Politics

HK police clear protest on 1st anniversary of extradition bill rally

(Update: Adds Carrie Lam quote, more detail)

Hong Kong, Jun 9 (efe-epa).- Hong Kong police used tear gas to disperse hundreds of people who had gathered in the city center on Tuesday to mark the first anniversary of the start of massive pro-democracy protests.

Hundreds of people defied police orders and started gathering in the late afternoon in the Central district one year after the first large demonstration against a proposed extradition bill that has since been abandoned and would have seen suspects extradited from Hong Kong to the mainland for criminal prosecution.

The protests soon morphed into a movement calling for increased democratic freedoms and police reform, and featured violent clashes between protesters and police that lasted for months and led to thousands of arrests.

The demonstrations were brought to an end by restrictions imposed to stem the coronavirus outbreak.

At last month’s National People’s Congress, a new so-called security law which punishes acts that subvert state power, was passed and is expected to be enacted into Hong Kong’s Basic Law over the summer. Critics believe that the bill is intended to curb the democracy movement and increase Beijing’s influence over the semi-autonomous city.

Police had urged Hong Kongers not to participate in any unauthorized protests as gatherings of more than eight people remain forbidden as part of Covid-19 restrictions.

“Anyone participating in such events may be found guilty of “Taking Part in an Unauthorised Assembly” in accordance with the Public Order Ordinance and be liable to a maximum penalty of five years’ imprisonment,” police warned in a statement, adding that “engaging in public gatherings will also increase the risk of transmission of the virus in the community”.

To avoid detection, the locations of protests on Tuesday were only revealed on social media an hour beforehand.

“We are fighting for fundamental human rights, putting our lives, our jobs at risk, while being oppressed by a totalitarian regime,” one of the protesters, who identified themselves as CM, told Efe.

The demonstrators, whose numbers have dwindled drastically since last year, assembled in Chater Garden, and soon spilled into surrounding streets, bringing rush hour traffic to a standstill.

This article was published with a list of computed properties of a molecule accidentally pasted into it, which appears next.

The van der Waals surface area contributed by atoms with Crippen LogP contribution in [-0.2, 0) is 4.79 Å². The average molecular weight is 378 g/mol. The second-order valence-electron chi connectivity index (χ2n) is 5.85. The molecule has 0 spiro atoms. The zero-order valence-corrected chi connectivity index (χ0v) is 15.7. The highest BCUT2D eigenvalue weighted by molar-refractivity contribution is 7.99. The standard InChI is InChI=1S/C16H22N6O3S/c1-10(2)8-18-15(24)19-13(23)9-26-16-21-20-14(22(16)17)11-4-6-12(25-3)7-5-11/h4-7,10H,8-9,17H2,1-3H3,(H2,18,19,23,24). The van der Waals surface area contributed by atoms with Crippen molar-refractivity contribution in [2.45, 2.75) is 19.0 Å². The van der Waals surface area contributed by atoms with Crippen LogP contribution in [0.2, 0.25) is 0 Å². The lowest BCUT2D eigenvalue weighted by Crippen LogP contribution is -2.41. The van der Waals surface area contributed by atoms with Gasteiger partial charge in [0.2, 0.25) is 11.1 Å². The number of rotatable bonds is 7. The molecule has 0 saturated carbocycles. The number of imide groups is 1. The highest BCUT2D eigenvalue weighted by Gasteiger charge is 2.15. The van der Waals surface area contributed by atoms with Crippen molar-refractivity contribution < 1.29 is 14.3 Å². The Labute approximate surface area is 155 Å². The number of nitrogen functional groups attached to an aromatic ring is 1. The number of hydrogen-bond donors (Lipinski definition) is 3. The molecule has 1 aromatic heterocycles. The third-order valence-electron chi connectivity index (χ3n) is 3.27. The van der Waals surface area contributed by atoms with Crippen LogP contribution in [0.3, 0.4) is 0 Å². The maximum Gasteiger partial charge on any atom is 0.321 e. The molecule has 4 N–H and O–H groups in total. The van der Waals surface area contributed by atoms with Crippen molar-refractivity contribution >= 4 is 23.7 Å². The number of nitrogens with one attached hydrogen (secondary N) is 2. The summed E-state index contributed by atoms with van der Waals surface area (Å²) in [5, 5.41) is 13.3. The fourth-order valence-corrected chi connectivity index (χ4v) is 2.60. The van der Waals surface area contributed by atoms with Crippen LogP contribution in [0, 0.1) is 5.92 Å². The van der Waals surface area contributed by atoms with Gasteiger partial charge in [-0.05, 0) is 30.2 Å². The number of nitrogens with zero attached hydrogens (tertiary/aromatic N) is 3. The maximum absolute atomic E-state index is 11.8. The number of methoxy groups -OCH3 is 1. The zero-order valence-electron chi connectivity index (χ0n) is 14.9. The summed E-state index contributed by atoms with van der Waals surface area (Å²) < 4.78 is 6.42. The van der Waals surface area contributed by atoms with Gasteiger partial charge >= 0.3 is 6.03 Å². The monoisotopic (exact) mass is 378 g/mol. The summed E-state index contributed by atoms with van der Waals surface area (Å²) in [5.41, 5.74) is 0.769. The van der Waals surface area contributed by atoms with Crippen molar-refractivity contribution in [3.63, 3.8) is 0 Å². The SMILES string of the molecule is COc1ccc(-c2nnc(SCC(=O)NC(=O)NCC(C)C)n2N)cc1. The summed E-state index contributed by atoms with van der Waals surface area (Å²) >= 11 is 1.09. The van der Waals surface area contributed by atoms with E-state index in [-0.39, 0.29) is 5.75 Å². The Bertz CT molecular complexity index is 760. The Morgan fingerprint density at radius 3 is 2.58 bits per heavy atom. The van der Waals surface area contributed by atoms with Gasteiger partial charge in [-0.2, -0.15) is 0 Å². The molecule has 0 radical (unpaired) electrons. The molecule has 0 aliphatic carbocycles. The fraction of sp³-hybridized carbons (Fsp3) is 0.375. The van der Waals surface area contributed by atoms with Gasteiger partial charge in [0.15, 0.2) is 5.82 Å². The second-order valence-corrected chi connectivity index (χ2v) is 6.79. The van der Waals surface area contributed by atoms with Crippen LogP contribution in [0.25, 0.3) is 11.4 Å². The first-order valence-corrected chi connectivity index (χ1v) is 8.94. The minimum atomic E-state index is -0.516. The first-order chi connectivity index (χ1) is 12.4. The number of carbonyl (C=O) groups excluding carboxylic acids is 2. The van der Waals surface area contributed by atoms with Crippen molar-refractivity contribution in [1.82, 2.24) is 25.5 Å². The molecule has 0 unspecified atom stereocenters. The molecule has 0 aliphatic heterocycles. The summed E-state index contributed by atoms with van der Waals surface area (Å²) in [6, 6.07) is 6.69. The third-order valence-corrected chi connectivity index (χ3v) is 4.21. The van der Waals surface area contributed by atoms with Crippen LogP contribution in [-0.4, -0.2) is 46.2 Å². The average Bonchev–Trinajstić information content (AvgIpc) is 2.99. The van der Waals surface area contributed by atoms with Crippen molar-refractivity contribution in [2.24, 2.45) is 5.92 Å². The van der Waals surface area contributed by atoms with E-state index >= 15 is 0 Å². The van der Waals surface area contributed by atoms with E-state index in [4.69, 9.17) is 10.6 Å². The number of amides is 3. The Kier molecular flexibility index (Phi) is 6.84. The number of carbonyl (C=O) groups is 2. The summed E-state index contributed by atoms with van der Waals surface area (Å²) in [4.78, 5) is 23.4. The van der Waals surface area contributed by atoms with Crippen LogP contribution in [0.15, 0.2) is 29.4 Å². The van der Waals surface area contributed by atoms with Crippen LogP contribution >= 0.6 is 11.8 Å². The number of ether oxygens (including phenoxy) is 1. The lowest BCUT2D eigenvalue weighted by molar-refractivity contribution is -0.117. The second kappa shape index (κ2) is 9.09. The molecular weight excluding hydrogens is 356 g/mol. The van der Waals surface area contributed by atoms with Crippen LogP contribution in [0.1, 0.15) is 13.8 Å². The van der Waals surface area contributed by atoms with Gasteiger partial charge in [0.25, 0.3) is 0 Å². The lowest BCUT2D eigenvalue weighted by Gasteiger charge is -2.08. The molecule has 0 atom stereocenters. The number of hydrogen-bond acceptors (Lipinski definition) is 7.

Activists called on demonstrators to shine the flashlights on their phones as a symbolic display that the people of Hong Kong have not renounced their five demands — namely withdrawal of the extradition bill, an investigation into alleged police brutality and misconduct, the release of all arrested protesters, a retraction of the official characterisation of the protests as “riots”, and the resignation of Carrie Lam.

Ahead of an Executive Council meeting on Tuesday, Hong Kong’s top official said that the Special Administrative Region “cannot bear the chaos” that has plagued the city over the past 12 months.

“Especially when the pandemic has caused a global recession, a stable environment is needed so that people can resume their normal lives. I think this is our common wish after these 12 months,” Lam said.

Exactly one year ago, hundreds of thousands of people dressed in white — the color that originally defined the movement, before it was replaced by black — took to the streets of Causeway, Wan Chai and Admiralty to protest the extradition law proposed by the Hong Kong government.

One week later, on June 16, an even larger protest took place, with nearly one million people assembling to demonstrate against the SAR’s authorities and express their concerns at the narrowing of ties to the central government in Beijing.

The rallies were the largest popular movements in Hong Kong since it was returned from British colonial rule to China in 1997. EFE

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